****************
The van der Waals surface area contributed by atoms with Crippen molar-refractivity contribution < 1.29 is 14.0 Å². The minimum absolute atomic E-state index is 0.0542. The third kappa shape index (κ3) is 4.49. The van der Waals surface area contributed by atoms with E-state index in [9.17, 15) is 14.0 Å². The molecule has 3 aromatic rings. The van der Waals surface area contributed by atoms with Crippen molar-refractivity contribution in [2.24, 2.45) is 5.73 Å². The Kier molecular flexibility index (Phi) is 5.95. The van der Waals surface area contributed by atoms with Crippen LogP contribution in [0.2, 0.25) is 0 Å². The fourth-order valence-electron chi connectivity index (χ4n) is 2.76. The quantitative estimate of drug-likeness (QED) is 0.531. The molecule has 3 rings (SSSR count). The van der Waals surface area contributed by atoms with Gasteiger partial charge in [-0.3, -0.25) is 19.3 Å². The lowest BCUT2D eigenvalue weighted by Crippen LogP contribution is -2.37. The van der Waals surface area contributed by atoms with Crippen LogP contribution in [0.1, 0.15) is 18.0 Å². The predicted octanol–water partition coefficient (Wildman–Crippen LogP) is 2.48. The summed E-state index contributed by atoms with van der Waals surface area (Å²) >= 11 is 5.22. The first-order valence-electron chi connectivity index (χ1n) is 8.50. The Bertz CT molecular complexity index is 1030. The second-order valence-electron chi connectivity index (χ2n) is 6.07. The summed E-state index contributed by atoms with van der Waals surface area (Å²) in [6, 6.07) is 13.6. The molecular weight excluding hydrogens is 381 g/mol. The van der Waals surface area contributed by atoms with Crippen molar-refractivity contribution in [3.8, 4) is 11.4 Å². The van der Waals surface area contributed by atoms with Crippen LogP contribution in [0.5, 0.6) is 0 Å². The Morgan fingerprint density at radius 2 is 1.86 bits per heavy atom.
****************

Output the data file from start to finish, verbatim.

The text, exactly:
The van der Waals surface area contributed by atoms with Crippen molar-refractivity contribution < 1.29 is 14.0 Å². The minimum absolute atomic E-state index is 0.0542. The third kappa shape index (κ3) is 4.49. The van der Waals surface area contributed by atoms with E-state index in [9.17, 15) is 14.0 Å². The molecule has 3 aromatic rings. The van der Waals surface area contributed by atoms with Crippen molar-refractivity contribution in [2.24, 2.45) is 5.73 Å². The Kier molecular flexibility index (Phi) is 5.95. The van der Waals surface area contributed by atoms with Crippen LogP contribution in [0.2, 0.25) is 0 Å². The fourth-order valence-electron chi connectivity index (χ4n) is 2.76. The quantitative estimate of drug-likeness (QED) is 0.531. The molecule has 3 rings (SSSR count). The van der Waals surface area contributed by atoms with Gasteiger partial charge in [-0.3, -0.25) is 19.3 Å². The lowest BCUT2D eigenvalue weighted by Crippen LogP contribution is -2.37. The van der Waals surface area contributed by atoms with Crippen LogP contribution in [0.1, 0.15) is 18.0 Å². The predicted octanol–water partition coefficient (Wildman–Crippen LogP) is 2.48. The summed E-state index contributed by atoms with van der Waals surface area (Å²) >= 11 is 5.22. The first-order valence-electron chi connectivity index (χ1n) is 8.50. The Bertz CT molecular complexity index is 1030. The second-order valence-electron chi connectivity index (χ2n) is 6.07. The summed E-state index contributed by atoms with van der Waals surface area (Å²) in [6, 6.07) is 13.6. The molecular weight excluding hydrogens is 381 g/mol. The van der Waals surface area contributed by atoms with Crippen molar-refractivity contribution in [3.8, 4) is 11.4 Å². The van der Waals surface area contributed by atoms with Crippen LogP contribution in [0.5, 0.6) is 0 Å². The Morgan fingerprint density at radius 2 is 1.86 bits per heavy atom.